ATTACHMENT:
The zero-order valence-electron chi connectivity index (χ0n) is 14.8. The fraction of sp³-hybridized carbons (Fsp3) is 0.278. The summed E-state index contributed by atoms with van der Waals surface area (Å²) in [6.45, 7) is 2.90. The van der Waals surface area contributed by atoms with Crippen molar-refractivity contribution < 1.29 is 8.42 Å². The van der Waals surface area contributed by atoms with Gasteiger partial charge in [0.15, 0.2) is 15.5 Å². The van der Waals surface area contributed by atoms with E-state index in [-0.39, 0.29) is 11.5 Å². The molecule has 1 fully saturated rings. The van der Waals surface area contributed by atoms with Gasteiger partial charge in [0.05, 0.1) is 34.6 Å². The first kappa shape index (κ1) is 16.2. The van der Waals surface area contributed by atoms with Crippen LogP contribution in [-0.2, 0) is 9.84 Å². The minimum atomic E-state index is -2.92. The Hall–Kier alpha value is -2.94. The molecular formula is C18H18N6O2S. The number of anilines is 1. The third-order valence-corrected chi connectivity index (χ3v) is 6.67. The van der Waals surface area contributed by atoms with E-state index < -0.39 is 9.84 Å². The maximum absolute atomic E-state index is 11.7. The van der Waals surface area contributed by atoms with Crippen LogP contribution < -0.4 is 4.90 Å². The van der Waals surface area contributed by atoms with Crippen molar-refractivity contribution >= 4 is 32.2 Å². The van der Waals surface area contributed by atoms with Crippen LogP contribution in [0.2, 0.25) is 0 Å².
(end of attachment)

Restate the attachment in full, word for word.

The zero-order valence-electron chi connectivity index (χ0n) is 14.8. The fraction of sp³-hybridized carbons (Fsp3) is 0.278. The summed E-state index contributed by atoms with van der Waals surface area (Å²) in [6.45, 7) is 2.90. The van der Waals surface area contributed by atoms with Crippen molar-refractivity contribution < 1.29 is 8.42 Å². The van der Waals surface area contributed by atoms with Gasteiger partial charge in [0.15, 0.2) is 15.5 Å². The van der Waals surface area contributed by atoms with E-state index in [-0.39, 0.29) is 11.5 Å². The molecule has 1 fully saturated rings. The van der Waals surface area contributed by atoms with Gasteiger partial charge in [0.05, 0.1) is 34.6 Å². The first kappa shape index (κ1) is 16.2. The van der Waals surface area contributed by atoms with Crippen LogP contribution in [-0.2, 0) is 9.84 Å². The minimum atomic E-state index is -2.92. The Hall–Kier alpha value is -2.94. The molecular formula is C18H18N6O2S. The number of anilines is 1. The third-order valence-corrected chi connectivity index (χ3v) is 6.67. The van der Waals surface area contributed by atoms with E-state index < -0.39 is 9.84 Å². The maximum absolute atomic E-state index is 11.7. The van der Waals surface area contributed by atoms with Crippen LogP contribution < -0.4 is 4.90 Å². The van der Waals surface area contributed by atoms with Crippen molar-refractivity contribution >= 4 is 32.2 Å². The van der Waals surface area contributed by atoms with Crippen LogP contribution in [0.2, 0.25) is 0 Å².